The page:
SEOUL: US Secretary of State Colin Powell said yesterday the United States expects to hold talks with communist North Korea when the time is right and omitted to cite Washington’s usual preconditions for a meeting.
Analysts say they expect next week’s mission to the isolated North by a special envoy from the South’s outgoing president, Kim Dae-jung, to be a forerunner to possible meetings involving Russia and China and eventually to result in talks between Pyongyang and Washington.
“The president (George W. Bush) has indicated that we will talk at the appropriate time and in an appropriate manner. That will happen, I believe, eventually, and we will work out what the proper manner and form is,” Powell told reporters en route to the World Economic Forum in Davos, Switzerland.
Washington says it wants to talk only about how the North Koreans will dismantle a uranium enrichment plant and allow international inspectors to resume monitoring work at another nuclear complex.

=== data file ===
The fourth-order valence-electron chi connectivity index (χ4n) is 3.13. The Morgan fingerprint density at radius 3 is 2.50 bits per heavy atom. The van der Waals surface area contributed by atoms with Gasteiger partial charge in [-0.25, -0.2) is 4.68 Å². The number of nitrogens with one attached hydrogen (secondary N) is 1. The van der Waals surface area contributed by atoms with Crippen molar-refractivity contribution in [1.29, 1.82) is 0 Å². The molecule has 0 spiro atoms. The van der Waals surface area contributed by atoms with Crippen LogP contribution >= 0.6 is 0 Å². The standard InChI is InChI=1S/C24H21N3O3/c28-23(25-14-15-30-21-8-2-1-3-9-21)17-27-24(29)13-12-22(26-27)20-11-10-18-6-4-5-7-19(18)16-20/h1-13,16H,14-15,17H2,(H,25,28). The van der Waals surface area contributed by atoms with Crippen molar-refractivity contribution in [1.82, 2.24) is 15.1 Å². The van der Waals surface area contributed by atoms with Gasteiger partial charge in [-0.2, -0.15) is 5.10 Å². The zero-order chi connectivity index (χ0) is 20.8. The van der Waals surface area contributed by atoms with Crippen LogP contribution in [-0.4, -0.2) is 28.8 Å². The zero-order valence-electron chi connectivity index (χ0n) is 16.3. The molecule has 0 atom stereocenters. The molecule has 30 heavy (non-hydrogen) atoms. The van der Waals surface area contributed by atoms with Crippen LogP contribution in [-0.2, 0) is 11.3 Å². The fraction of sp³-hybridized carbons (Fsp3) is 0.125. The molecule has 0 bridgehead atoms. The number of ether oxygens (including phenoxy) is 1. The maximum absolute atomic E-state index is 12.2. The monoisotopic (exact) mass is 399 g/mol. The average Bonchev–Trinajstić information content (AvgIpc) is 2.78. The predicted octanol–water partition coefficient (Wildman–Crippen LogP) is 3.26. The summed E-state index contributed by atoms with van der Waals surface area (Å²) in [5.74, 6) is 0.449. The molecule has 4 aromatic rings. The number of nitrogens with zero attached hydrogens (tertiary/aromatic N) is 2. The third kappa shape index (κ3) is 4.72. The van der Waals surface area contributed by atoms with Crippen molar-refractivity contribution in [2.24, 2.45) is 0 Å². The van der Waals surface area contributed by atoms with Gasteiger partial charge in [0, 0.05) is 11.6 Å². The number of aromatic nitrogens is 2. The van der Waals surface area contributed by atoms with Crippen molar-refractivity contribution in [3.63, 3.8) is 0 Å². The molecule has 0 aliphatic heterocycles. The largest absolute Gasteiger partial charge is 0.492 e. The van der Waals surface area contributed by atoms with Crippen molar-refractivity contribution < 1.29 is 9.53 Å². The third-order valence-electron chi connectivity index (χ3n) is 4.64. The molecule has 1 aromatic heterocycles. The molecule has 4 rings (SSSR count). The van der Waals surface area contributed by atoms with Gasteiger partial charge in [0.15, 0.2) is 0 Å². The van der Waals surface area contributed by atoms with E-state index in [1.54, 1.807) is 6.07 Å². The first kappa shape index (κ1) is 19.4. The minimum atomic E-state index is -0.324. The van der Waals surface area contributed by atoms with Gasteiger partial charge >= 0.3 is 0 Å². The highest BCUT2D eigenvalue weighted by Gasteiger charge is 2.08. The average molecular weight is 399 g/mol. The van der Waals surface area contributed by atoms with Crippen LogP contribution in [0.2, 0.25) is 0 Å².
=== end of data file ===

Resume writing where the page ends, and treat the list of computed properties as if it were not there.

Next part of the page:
Pyongyang says it wants to talk, but only to the United States to back its demand Washington sign a non-aggression treaty. Washington has refused.
The crisis was sparked in October when the United States said the North had admitted developing nuclear arms. Pyongyang later ejected UN nuclear inspectors, removed seals from a mothballed reactor and pulled out of the nuclear Non-Proliferation Treaty.
Powell said recent diplomatic moves had produced “some progress.”
“There are some things that are going on, no breakthroughs, but at the same time it’s settled down a little bit,” he said.
South Korea urged the United Nations to give diplomacy a chance by delaying an emergency meeting of its atomic watchdog to allow Seoul’s special envoy time next week to talk to the impoverished government in Pyongyang. – Reuters